The Laṅka is an important text in East Asia, especially in the Zen schools. It is an unsystematic collection of teachings which draws on Yogacāra and Tathāgatagarbha streams of thought, and contains some very interesting passages on the subject of language and how it functions. Much of the material focusses on the process of (false) discrimination (vikalpa or parikalpa) which is a function of the discriminating consciousness (vijñāna) and results in erroneous conclusions about the world.
In the Laṅka the Buddha tells Mahāmati that words are neither the same nor different from discrimination "because words arise with discrimination as their cause". (XXXIII, p.76)(1) He goes on to confirm that words do not, indeed cannot, express the highest reality (paramārtha) since they are dependently arisen, and they are subject to decay and death. The Laṅka strikes a distinctively "Mind Only" note by adding:
Further, Mahāmati, word-discrimination cannot express the highest reality, for external objects with their multitudinous individual marks are non-existent, and only appear before us as something revealed out of mind itself." (XXXIII, p.77)A few sections later the Laṅka comes back to this theme. Mahāmati enquires as to whether reality is a function of words. But the Buddha points out that some things which are not real are also denoted by words for example such as "hare's horns" or "tortoise hair" for instance. (XLII, p.91) This ability to name fantastic entities reinforces the notion that words do not express reality.
Laṅka also dwells in several places on the relationship of words and meaning (for instance in XLVI, LXI, LXV). There is a distinction here between relative and absolute similar to that in the Awakening of Faith in Mahāyāna. Words can express a relative meaning, but not the absolute. Words illuminate meaning as a lamp reveals things in the dark. (LXV, p.134) However the Buddha warns: "do not fall into the secret error of getting attached to the meaning as expressed in words". (p.160) This is because the process which produces words, ie discrimination, is the same as that which gives rise to attachments and to false speculations about the nature of experience.(2) "As varieties of objects are seen in Māyā [ie illusion] and are discriminated [as real], statements are erroneously made, discriminations erroneously go on",(LXV, p.134) and later "That the unintelligent declare words to be identical with meaning, is due to their ignorance as to the self-nature of words... words are dependent on letters, but meaning is not" (LXXVI, 166-7). And again "words are bound up with discrimination and are the carrier of transmigration". (LXXVI, p.169)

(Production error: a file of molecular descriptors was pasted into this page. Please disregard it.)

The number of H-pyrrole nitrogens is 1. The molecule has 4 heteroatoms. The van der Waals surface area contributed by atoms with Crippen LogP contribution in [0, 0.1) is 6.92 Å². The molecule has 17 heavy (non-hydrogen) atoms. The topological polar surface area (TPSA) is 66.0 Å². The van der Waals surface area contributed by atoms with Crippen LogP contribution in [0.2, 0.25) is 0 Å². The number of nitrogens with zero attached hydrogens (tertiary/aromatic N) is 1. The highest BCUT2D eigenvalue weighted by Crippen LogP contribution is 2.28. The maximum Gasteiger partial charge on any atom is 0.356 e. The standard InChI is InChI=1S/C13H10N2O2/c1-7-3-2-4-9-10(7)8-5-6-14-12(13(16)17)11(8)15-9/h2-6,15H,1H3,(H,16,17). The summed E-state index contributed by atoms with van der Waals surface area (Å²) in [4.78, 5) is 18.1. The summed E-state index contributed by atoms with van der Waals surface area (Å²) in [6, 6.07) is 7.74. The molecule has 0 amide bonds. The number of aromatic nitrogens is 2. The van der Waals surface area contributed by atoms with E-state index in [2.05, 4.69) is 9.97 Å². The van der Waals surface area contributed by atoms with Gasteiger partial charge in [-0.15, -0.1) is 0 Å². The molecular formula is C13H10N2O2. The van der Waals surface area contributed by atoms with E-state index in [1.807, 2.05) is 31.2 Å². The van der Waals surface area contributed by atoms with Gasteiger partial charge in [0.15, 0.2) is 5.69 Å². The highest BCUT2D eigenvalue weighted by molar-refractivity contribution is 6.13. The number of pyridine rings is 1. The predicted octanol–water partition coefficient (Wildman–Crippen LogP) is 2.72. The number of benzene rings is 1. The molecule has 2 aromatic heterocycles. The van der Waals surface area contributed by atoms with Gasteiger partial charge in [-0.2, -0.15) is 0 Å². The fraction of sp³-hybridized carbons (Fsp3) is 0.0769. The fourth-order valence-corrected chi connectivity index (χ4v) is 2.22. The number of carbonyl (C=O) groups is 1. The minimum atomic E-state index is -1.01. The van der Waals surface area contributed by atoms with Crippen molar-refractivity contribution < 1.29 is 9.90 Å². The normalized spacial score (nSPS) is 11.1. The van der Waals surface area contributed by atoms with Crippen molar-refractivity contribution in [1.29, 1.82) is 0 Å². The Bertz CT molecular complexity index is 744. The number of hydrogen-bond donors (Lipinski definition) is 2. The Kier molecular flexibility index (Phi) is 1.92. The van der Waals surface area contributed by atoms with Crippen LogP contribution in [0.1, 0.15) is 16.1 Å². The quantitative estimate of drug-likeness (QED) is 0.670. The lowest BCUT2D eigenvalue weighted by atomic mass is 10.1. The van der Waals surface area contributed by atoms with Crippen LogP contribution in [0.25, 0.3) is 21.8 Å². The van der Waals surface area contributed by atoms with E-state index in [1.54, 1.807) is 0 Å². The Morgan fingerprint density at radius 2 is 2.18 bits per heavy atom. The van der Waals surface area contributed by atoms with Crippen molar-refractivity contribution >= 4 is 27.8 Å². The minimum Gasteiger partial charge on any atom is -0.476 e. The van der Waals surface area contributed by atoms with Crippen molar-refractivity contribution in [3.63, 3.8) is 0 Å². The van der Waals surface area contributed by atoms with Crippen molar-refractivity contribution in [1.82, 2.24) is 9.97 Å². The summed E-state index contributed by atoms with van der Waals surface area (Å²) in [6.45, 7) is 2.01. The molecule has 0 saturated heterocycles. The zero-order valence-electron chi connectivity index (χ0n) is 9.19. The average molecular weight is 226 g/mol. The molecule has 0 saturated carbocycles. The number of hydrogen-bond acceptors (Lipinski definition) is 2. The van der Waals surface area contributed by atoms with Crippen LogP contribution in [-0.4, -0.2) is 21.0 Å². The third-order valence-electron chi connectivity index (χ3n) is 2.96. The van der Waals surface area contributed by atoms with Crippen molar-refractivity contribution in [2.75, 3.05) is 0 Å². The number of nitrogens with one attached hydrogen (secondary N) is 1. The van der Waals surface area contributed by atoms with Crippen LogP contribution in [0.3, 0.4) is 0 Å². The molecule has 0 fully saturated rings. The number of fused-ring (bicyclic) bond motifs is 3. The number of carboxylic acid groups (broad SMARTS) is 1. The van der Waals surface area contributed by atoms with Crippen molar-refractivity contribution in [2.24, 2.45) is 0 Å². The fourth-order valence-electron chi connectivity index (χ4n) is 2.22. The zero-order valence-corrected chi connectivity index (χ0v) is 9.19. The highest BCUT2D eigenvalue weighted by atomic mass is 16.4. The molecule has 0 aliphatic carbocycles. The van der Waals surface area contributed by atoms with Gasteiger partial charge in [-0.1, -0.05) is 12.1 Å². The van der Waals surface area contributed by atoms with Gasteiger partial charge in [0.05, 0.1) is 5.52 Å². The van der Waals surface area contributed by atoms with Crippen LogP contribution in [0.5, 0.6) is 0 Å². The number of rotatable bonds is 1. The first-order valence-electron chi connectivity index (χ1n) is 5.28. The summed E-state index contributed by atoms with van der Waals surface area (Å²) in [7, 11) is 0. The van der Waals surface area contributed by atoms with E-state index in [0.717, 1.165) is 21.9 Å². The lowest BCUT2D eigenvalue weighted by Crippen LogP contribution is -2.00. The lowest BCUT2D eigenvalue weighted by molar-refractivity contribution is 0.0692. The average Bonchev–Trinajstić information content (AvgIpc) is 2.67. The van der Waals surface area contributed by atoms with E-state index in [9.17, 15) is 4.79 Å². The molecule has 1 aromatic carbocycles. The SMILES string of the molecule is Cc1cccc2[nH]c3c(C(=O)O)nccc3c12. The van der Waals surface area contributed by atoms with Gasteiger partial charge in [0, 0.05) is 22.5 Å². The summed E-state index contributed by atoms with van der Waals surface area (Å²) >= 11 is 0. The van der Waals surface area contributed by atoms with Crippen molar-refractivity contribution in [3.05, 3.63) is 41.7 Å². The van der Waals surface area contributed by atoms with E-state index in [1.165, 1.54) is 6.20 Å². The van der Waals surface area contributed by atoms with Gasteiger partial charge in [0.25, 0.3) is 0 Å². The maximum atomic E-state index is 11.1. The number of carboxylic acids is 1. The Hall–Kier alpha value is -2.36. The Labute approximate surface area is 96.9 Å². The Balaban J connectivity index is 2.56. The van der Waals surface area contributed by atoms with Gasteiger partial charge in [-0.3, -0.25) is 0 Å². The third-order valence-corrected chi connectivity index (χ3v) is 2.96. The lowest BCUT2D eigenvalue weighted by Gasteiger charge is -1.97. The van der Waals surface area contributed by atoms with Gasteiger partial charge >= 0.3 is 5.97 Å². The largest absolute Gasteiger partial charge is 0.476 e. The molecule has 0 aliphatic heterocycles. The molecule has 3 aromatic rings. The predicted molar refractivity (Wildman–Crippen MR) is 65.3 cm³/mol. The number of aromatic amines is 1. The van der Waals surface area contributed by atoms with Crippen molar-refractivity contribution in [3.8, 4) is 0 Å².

The Laṅka appears to be the source of the now famous aphorism about the finger and the moon: "For instance, Mahāmati, when a man with his finger-tip points at something to somebody, the finger-tip may be taken wrongly for the thing pointed at". (LXXVI, p.169).
The overall impression is that because of the process of discrimination, i.e. of dividing the world up into nameable entities, we make a categorical error and assume that because we can identify something and name it, that it must be real in some sense (and specifically we are thinking in Buddhist terms here of something lasting, substantial and not disappointing - c.f. my earlier essay The Apparatus of Experience). It is this categorical error that keeps us ignorant and prolongs our suffering. Language therefore is problematic because it is a product of the system of error. It is semiotic in that we are able to communicate and make some sense of things, but it is also asemiotic because it hides the ultimate meaning from us if we use it naively - and everyone one except a Buddha does this. So now let us look at some ideas from Benjamin Lee Whorf.